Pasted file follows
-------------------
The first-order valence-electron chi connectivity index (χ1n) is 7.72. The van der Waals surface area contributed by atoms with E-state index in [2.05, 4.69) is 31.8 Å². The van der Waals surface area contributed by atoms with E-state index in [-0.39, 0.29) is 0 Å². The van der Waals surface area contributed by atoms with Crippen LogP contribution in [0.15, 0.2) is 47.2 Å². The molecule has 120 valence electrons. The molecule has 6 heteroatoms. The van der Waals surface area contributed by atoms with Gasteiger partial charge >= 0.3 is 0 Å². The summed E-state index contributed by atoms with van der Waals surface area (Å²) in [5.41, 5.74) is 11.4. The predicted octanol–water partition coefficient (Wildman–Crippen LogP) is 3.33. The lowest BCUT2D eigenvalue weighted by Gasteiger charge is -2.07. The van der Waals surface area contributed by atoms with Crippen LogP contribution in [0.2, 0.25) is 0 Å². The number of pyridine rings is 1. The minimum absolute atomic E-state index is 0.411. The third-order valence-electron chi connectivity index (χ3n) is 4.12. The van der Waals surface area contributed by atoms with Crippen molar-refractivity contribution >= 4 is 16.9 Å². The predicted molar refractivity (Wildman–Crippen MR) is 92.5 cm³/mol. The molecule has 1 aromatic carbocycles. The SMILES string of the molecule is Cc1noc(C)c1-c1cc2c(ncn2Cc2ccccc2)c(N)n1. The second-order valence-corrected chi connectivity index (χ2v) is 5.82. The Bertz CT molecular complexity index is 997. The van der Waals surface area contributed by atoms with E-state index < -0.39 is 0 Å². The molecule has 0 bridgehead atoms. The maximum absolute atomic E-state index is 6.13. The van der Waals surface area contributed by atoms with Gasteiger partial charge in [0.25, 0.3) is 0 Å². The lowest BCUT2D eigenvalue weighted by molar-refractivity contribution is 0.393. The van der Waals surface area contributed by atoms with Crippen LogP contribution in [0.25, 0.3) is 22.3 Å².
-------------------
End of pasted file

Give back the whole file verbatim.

The first-order valence-electron chi connectivity index (χ1n) is 7.72. The van der Waals surface area contributed by atoms with E-state index in [2.05, 4.69) is 31.8 Å². The van der Waals surface area contributed by atoms with E-state index in [-0.39, 0.29) is 0 Å². The van der Waals surface area contributed by atoms with Crippen LogP contribution in [0.15, 0.2) is 47.2 Å². The molecule has 120 valence electrons. The molecule has 6 heteroatoms. The van der Waals surface area contributed by atoms with Gasteiger partial charge >= 0.3 is 0 Å². The summed E-state index contributed by atoms with van der Waals surface area (Å²) in [5.41, 5.74) is 11.4. The predicted octanol–water partition coefficient (Wildman–Crippen LogP) is 3.33. The lowest BCUT2D eigenvalue weighted by Gasteiger charge is -2.07. The van der Waals surface area contributed by atoms with Crippen LogP contribution in [0.2, 0.25) is 0 Å². The number of pyridine rings is 1. The minimum absolute atomic E-state index is 0.411. The third-order valence-electron chi connectivity index (χ3n) is 4.12. The van der Waals surface area contributed by atoms with Crippen molar-refractivity contribution >= 4 is 16.9 Å². The predicted molar refractivity (Wildman–Crippen MR) is 92.5 cm³/mol. The molecule has 1 aromatic carbocycles. The SMILES string of the molecule is Cc1noc(C)c1-c1cc2c(ncn2Cc2ccccc2)c(N)n1. The second-order valence-corrected chi connectivity index (χ2v) is 5.82. The Bertz CT molecular complexity index is 997. The van der Waals surface area contributed by atoms with E-state index < -0.39 is 0 Å². The molecule has 0 bridgehead atoms. The maximum absolute atomic E-state index is 6.13. The van der Waals surface area contributed by atoms with Gasteiger partial charge in [0.25, 0.3) is 0 Å². The lowest BCUT2D eigenvalue weighted by molar-refractivity contribution is 0.393. The van der Waals surface area contributed by atoms with Crippen LogP contribution in [0.25, 0.3) is 22.3 Å².